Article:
Two weeks ago, Steve Wozniak made a public call for Apple to open its platforms for those who wish to tinker, tweak and innovate with their internals.
Two weeks ago, Steve Wozniak called for Apple to jettison all its existing customers in order to chase a tiny market of techno nerds who frankly prefer free software and would never buy Apple products anyway, and wasn’t it obvious 30 years ago that Woz wasn’t the Steve with business skills?
EFF supports Wozniak’s position: while Apple’s products have many virtues, they are marred by an ugly set of restrictions on what users and programmers can do with them. This is most especially true of iOS, though other Apple products sometimes suffer in the same way.
Like, have you ever tried booting into open firmware on iPod Socks? It’s impossible!
There is no doubt that, with many of its rules, Apple is having its cake and eating it, too. But the Macalope rejects the notion that there is no benefit to customers. You only have to look at the “malware cesspool” that is Android to see that. A cesspool? That’s the worst kind of pool ever! That’s not good for cool fun on a hot summer day!
This is what the EFF would condemn us to.
See, here’s the thing. We already have an experiment and control for this hypothesis. And pardon the Macalope for being an Apple iSheep but he’s happy to be in the group with more restrictions, and which doesn’t have him soaking his furry hide in a cesspool, thank you very much.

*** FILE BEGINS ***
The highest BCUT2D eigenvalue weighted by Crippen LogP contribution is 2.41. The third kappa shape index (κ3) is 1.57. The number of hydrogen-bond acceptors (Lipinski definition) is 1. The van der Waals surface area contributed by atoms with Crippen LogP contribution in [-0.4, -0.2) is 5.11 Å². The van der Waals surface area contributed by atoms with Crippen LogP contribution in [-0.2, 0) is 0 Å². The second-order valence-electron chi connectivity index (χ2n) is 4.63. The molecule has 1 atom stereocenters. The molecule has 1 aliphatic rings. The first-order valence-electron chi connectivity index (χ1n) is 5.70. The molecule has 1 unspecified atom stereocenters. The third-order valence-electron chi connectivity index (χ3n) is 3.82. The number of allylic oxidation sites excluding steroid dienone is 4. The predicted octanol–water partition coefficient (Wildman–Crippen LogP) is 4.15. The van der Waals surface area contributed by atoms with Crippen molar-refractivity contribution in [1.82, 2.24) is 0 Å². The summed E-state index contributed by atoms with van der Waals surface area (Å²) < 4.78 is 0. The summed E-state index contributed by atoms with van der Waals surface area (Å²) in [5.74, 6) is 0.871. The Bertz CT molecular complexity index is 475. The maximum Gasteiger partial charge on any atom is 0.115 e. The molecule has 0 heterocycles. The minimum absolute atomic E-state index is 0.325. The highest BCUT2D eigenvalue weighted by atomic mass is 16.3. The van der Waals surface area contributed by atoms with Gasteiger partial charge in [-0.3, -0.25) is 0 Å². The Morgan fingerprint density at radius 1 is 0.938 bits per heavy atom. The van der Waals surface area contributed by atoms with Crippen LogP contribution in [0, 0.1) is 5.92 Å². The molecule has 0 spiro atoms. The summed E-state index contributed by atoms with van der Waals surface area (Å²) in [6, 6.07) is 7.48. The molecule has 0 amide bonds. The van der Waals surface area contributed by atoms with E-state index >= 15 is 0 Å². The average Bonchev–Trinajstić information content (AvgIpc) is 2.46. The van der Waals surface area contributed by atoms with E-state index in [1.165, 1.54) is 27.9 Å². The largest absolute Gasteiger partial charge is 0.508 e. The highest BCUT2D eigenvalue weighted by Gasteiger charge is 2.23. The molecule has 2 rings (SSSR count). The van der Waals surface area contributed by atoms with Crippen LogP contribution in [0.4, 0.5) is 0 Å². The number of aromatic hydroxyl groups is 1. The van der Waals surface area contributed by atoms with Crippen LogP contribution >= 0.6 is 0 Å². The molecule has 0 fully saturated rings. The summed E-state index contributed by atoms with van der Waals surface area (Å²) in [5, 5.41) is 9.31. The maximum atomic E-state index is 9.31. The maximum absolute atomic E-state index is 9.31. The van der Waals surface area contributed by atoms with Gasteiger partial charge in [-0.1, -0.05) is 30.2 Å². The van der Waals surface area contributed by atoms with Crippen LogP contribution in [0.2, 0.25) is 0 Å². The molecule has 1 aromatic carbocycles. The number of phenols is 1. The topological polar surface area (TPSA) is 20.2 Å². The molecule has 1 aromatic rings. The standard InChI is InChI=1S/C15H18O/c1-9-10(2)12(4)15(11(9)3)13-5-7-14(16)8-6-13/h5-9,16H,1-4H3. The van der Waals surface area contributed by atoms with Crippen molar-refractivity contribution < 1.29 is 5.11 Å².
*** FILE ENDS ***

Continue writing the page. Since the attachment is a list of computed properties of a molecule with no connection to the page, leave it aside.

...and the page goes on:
Oh, he supports the EFF’s “Bill of rights for mobile computer owners” in theory, particularly the second two—the ability to install other operating systems and hardware warranties that are separate from software warranties. That, in particular, should be a given. But Apple’s already shown that locking down the first two—the ability to install arbitrary applications and access to the OS as root—makes a platform demonstrably more secure. The Macalope thinks these restrictions should be on by default and rather hard to find.
The problem, of course, is that users are stupid. The EFF and Cory Doctorow and the Open Source Unicorn don’t want to admit that, but the user is the real vector of attack for most malware. If you make turning these things off an option and you open the store to all software, it’ll be about 3.5 seconds before someone posts an app that says “Hey, noticed you’re not running as root. What’s up with that?! Click OK to run as root and, oh, thanks for all your information, bye now.”
It’s true that you might accidentally install malware if you get software from outside of Apple’s App Stores. But while Apple tries to test all submitted apps to see if they’re malicious, they don’t always succeed.
So, let’s completely stop trying! The cesspool is open, come on in!
Yes, the App Store rules are set up to favor the house and, yes, there probably is another way that Apple could set this stuff up that strikes a better balance for everyone. But it’s actually working better for the user than the alternative. To deny that is deny reality.
Which is par for the course for open source enthusiasts.
[Editors’ Note: In addition to being a mythical beast, the Macalope is not an employee of Macworld. As a result, the Macalope is always free to criticize any media organization. Even ours.]
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